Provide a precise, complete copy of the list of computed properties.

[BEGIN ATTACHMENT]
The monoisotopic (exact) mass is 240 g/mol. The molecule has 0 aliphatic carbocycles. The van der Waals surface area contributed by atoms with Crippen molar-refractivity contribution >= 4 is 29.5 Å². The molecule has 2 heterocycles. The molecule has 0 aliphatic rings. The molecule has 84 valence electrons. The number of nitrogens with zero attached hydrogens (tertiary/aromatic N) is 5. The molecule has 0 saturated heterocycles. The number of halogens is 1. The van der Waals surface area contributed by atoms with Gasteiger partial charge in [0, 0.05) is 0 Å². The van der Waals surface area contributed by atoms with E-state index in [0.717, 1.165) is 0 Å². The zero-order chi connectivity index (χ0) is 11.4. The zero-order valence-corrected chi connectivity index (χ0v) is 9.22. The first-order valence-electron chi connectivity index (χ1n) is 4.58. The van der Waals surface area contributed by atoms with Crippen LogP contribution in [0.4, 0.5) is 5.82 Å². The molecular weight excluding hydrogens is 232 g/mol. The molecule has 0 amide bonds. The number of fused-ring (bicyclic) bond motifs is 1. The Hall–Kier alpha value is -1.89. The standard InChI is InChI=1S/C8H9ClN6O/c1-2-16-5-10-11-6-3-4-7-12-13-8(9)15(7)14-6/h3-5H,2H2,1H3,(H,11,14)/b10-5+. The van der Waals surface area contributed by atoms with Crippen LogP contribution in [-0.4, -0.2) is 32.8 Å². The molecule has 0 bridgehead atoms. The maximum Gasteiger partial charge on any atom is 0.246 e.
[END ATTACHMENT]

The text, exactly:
The monoisotopic (exact) mass is 240 g/mol. The molecule has 0 aliphatic carbocycles. The van der Waals surface area contributed by atoms with Crippen molar-refractivity contribution >= 4 is 29.5 Å². The molecule has 2 heterocycles. The molecule has 0 aliphatic rings. The molecule has 84 valence electrons. The number of nitrogens with zero attached hydrogens (tertiary/aromatic N) is 5. The molecule has 0 saturated heterocycles. The number of halogens is 1. The van der Waals surface area contributed by atoms with Gasteiger partial charge in [0, 0.05) is 0 Å². The van der Waals surface area contributed by atoms with E-state index in [0.717, 1.165) is 0 Å². The zero-order chi connectivity index (χ0) is 11.4. The zero-order valence-corrected chi connectivity index (χ0v) is 9.22. The first-order valence-electron chi connectivity index (χ1n) is 4.58. The van der Waals surface area contributed by atoms with Crippen LogP contribution in [0.4, 0.5) is 5.82 Å². The molecular weight excluding hydrogens is 232 g/mol. The molecule has 0 amide bonds. The number of fused-ring (bicyclic) bond motifs is 1. The Hall–Kier alpha value is -1.89. The standard InChI is InChI=1S/C8H9ClN6O/c1-2-16-5-10-11-6-3-4-7-12-13-8(9)15(7)14-6/h3-5H,2H2,1H3,(H,11,14)/b10-5+. The van der Waals surface area contributed by atoms with Crippen LogP contribution in [-0.4, -0.2) is 32.8 Å². The molecule has 0 bridgehead atoms. The maximum Gasteiger partial charge on any atom is 0.246 e.